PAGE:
We’ve already talked about how the heart deals with the regulation of blood during exercise, but now it’s time to learn about the lungs.
Where the blood flow around the body increases during exercise, ventilation (breathing in and out) does exactly the same. Because our oxygen demands have increased, delivery of oxygen to the tissues and removal of excess carbon dioxide also needs to increase. This means we need to move more air into and out of the lungs. That is, our breathing rate needs to go up. We also need to deliver more blood to the lungs to pick up oxygen and to deliver carbon dioxide. The cardiac output to the lungs therefore, also increases with exercise.
Under normal resting conditions, we inhale and exhale about half a litre of air with every breath and in total about six litres every minute. In order to fuel increased metabolism with exercise, this respiration rate needs to increase. Again, depending on the intensity of exercise-- low, moderate, or strenuous-- ventilation rate and depth will change several-fold, perhaps up to 30 times, in elite athletes during strenuous exercise. The increased oxygen consumption with exercise is driven by this coordinated increase in cardiovascular, muscular, and respiratory activity. So your heart, muscles and lungs working together to make sure your at your peak during activity. The maximum amount of oxygen that you can use is termed the VO2 max and is a measure of aerobic fitness. VO2 max responds very well to repeated exercise bouts, meaning the more exercise you do, the higher you’ll push your VO2 and thus, the fitter you become!
It’s not just the heart and lungs that are working hard…
What other immediate changes do we see in the body in response to exercise? The brain coordinates and regulates many of the activities related to exercise. But it also responds to exercise, resulting in increased feelings of alertness and focus and, ultimately, fatigue if exercise is prolonged. The release of endorphins, characterised as the runner's high, is well documented. But other hormones and neurotransmitters are also released during and after exercise, including serotonin: that delightful chemical neurotransmitter that’s cited as balancing our moods.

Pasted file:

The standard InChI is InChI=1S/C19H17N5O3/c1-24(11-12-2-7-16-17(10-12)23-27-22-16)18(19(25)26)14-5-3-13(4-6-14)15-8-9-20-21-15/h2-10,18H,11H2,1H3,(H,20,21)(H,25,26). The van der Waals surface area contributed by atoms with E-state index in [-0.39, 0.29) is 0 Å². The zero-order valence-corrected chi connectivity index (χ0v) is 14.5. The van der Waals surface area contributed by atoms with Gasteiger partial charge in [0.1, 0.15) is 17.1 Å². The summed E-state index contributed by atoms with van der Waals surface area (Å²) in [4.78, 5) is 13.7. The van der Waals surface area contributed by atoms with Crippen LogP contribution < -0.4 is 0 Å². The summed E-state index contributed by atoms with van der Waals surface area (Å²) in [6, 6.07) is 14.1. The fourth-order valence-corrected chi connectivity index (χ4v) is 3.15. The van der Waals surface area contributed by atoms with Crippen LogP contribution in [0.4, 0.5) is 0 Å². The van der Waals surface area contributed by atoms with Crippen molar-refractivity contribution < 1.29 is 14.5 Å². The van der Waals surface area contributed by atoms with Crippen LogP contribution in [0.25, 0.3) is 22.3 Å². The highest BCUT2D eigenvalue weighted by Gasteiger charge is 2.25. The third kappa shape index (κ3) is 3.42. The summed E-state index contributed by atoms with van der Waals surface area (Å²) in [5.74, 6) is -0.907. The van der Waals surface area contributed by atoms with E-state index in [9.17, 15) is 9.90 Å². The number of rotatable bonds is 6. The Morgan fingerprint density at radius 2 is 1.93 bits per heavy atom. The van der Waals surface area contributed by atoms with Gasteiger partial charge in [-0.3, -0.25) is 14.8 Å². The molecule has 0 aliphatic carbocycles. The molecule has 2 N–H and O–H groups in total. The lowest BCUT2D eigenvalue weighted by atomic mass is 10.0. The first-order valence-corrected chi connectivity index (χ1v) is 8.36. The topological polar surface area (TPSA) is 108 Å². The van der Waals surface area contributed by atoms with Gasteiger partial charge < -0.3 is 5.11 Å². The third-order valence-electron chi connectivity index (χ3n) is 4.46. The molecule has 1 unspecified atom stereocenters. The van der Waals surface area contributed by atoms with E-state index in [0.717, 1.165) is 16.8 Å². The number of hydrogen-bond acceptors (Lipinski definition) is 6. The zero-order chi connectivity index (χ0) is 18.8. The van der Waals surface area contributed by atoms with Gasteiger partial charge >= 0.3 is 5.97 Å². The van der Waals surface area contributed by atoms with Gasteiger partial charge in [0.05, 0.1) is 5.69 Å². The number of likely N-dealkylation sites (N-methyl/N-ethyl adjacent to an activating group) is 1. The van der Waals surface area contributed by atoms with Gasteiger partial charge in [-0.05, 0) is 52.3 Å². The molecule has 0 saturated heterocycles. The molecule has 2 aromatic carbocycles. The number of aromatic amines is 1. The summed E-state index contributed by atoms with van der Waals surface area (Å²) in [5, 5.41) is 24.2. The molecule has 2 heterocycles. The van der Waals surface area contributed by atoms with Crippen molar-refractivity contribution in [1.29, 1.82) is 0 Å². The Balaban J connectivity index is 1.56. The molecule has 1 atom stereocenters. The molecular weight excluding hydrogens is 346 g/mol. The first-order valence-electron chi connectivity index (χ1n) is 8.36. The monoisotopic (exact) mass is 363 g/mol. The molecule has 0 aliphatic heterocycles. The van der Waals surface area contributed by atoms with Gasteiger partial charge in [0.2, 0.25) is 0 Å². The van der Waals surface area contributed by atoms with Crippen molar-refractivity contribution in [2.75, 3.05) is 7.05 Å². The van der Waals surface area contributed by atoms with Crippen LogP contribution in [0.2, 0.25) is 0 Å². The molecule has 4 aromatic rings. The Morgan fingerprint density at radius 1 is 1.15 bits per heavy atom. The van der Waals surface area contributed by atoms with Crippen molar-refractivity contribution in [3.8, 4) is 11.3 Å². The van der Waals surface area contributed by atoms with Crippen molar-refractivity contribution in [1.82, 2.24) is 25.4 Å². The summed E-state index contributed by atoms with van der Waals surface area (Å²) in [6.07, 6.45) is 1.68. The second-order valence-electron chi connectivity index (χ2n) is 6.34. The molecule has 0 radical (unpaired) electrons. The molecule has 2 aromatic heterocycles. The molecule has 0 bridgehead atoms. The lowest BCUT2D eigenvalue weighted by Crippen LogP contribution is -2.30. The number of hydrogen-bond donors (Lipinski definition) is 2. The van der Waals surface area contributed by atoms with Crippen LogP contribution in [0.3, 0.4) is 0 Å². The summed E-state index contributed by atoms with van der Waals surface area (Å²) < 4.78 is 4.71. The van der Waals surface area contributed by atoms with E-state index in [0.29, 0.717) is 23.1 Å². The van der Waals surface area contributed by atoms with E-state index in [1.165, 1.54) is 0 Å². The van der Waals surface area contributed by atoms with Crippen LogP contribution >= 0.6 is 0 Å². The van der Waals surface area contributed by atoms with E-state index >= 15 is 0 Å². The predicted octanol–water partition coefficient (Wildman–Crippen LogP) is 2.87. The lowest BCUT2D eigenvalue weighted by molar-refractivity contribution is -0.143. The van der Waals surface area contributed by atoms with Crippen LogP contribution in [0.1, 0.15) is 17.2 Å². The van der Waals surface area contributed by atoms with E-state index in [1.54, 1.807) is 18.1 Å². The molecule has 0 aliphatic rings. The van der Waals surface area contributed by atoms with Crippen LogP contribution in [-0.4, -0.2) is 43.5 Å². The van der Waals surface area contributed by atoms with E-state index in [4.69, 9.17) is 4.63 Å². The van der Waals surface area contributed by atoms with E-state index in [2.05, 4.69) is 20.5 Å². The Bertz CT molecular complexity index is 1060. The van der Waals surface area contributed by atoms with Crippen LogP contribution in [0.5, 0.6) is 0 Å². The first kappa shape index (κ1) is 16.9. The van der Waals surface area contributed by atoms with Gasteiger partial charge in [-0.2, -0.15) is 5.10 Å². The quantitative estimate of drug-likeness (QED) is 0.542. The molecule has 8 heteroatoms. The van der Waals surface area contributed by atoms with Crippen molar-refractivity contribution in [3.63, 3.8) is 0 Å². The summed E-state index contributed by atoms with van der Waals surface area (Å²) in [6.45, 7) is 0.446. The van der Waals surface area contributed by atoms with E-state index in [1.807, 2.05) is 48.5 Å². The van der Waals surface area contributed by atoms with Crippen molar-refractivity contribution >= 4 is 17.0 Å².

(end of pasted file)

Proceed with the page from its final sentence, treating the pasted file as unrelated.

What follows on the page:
This may contribute to the long-term effects of exercise on brain health. Overall, the responses to exercise are regulated by the nervous system and the hormonal system, both in the short-term and in the long-term.
How your body responds to exercise will differ depending on the type of exercise you’re undertaking. A brisk walk will not be the catalyst to your heart pumping seven times faster than usual, but it will make a difference in the way your lungs, heart and brain work. Activity levels, however slight, will help you to build your VO2 max and get your body healthier and happier!
This blog was written by Anna Clayton: Anna works at Bury Physiotherapy Clinic as a Senior Musculoskeletal Physiotherapist and has recently completed a MSc in Advanced Physiotherapy. She teaches regular Pilates classes including a Pink Pilates; specifically for breast cancer patients. At the clinic she offers patients acupuncture alongside other treatment techniques to help people back to normal day to day activities, sports and hobbies - she is all for functional movement! Anna enjoys keeping fit and active with regular running (the odd half or full marathon), occasional cycling and was a rower and heptathlete in her youth.